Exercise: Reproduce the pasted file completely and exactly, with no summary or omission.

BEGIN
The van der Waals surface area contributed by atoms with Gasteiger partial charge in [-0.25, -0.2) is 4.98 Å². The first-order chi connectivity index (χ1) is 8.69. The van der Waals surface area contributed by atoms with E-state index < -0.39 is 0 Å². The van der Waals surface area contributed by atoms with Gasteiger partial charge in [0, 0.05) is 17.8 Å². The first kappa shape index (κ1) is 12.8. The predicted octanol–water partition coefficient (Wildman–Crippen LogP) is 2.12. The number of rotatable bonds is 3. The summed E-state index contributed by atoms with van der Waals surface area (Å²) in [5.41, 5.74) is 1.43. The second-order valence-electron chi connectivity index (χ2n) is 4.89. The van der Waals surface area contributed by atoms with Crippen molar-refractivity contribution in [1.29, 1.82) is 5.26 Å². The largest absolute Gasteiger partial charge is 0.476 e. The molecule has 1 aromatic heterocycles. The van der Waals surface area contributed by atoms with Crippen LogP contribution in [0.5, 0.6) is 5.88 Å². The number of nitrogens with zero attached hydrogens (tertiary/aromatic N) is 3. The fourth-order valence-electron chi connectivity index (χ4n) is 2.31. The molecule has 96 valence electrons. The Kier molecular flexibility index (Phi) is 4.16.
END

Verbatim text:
The van der Waals surface area contributed by atoms with Gasteiger partial charge in [-0.25, -0.2) is 4.98 Å². The first-order chi connectivity index (χ1) is 8.69. The van der Waals surface area contributed by atoms with E-state index < -0.39 is 0 Å². The van der Waals surface area contributed by atoms with Gasteiger partial charge in [0, 0.05) is 17.8 Å². The first kappa shape index (κ1) is 12.8. The predicted octanol–water partition coefficient (Wildman–Crippen LogP) is 2.12. The number of rotatable bonds is 3. The summed E-state index contributed by atoms with van der Waals surface area (Å²) in [5.41, 5.74) is 1.43. The second-order valence-electron chi connectivity index (χ2n) is 4.89. The van der Waals surface area contributed by atoms with Crippen molar-refractivity contribution in [1.29, 1.82) is 5.26 Å². The largest absolute Gasteiger partial charge is 0.476 e. The molecule has 1 aromatic heterocycles. The van der Waals surface area contributed by atoms with Crippen LogP contribution in [0.5, 0.6) is 5.88 Å². The number of nitrogens with zero attached hydrogens (tertiary/aromatic N) is 3. The fourth-order valence-electron chi connectivity index (χ4n) is 2.31. The molecule has 96 valence electrons. The Kier molecular flexibility index (Phi) is 4.16.